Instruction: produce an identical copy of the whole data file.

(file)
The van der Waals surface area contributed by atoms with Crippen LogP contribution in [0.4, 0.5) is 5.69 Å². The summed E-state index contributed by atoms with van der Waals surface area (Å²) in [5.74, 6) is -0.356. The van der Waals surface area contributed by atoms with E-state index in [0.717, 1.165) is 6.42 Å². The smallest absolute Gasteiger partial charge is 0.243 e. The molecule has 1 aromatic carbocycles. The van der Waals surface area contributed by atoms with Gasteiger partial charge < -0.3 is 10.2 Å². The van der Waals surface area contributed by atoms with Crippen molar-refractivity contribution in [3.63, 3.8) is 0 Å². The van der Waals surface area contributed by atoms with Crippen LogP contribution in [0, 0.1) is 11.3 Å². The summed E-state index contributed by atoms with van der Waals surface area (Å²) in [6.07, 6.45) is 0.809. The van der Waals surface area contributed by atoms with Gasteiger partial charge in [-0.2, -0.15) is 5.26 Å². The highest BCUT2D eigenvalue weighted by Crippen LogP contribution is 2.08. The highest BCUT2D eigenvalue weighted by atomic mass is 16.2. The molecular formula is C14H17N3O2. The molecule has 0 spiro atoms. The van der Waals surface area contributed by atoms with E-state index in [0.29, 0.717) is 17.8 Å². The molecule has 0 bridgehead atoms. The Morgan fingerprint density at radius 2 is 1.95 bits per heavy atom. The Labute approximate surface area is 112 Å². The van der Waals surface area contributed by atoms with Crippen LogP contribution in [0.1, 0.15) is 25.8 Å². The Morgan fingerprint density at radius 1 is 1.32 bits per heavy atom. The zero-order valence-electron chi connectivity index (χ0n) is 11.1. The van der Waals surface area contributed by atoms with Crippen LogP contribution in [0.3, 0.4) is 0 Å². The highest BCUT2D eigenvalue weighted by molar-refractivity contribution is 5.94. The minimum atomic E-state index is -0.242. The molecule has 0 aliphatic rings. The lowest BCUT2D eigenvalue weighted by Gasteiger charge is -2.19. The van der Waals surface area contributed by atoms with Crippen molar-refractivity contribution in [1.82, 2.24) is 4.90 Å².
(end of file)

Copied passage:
The van der Waals surface area contributed by atoms with Crippen LogP contribution in [0.4, 0.5) is 5.69 Å². The summed E-state index contributed by atoms with van der Waals surface area (Å²) in [5.74, 6) is -0.356. The van der Waals surface area contributed by atoms with E-state index in [0.717, 1.165) is 6.42 Å². The smallest absolute Gasteiger partial charge is 0.243 e. The molecule has 1 aromatic carbocycles. The van der Waals surface area contributed by atoms with Gasteiger partial charge < -0.3 is 10.2 Å². The van der Waals surface area contributed by atoms with Crippen molar-refractivity contribution in [3.63, 3.8) is 0 Å². The van der Waals surface area contributed by atoms with Crippen LogP contribution in [0, 0.1) is 11.3 Å². The summed E-state index contributed by atoms with van der Waals surface area (Å²) in [6.07, 6.45) is 0.809. The van der Waals surface area contributed by atoms with Gasteiger partial charge in [-0.2, -0.15) is 5.26 Å². The highest BCUT2D eigenvalue weighted by Crippen LogP contribution is 2.08. The highest BCUT2D eigenvalue weighted by atomic mass is 16.2. The molecular formula is C14H17N3O2. The molecule has 0 spiro atoms. The van der Waals surface area contributed by atoms with E-state index in [0.29, 0.717) is 17.8 Å². The molecule has 0 bridgehead atoms. The Morgan fingerprint density at radius 2 is 1.95 bits per heavy atom. The Labute approximate surface area is 112 Å². The van der Waals surface area contributed by atoms with Crippen LogP contribution in [0.1, 0.15) is 25.8 Å². The Morgan fingerprint density at radius 1 is 1.32 bits per heavy atom. The zero-order valence-electron chi connectivity index (χ0n) is 11.1. The van der Waals surface area contributed by atoms with Crippen LogP contribution in [0.3, 0.4) is 0 Å². The highest BCUT2D eigenvalue weighted by molar-refractivity contribution is 5.94. The minimum atomic E-state index is -0.242. The molecule has 0 aliphatic rings. The lowest BCUT2D eigenvalue weighted by Gasteiger charge is -2.19. The van der Waals surface area contributed by atoms with Crippen molar-refractivity contribution in [1.82, 2.24) is 4.90 Å².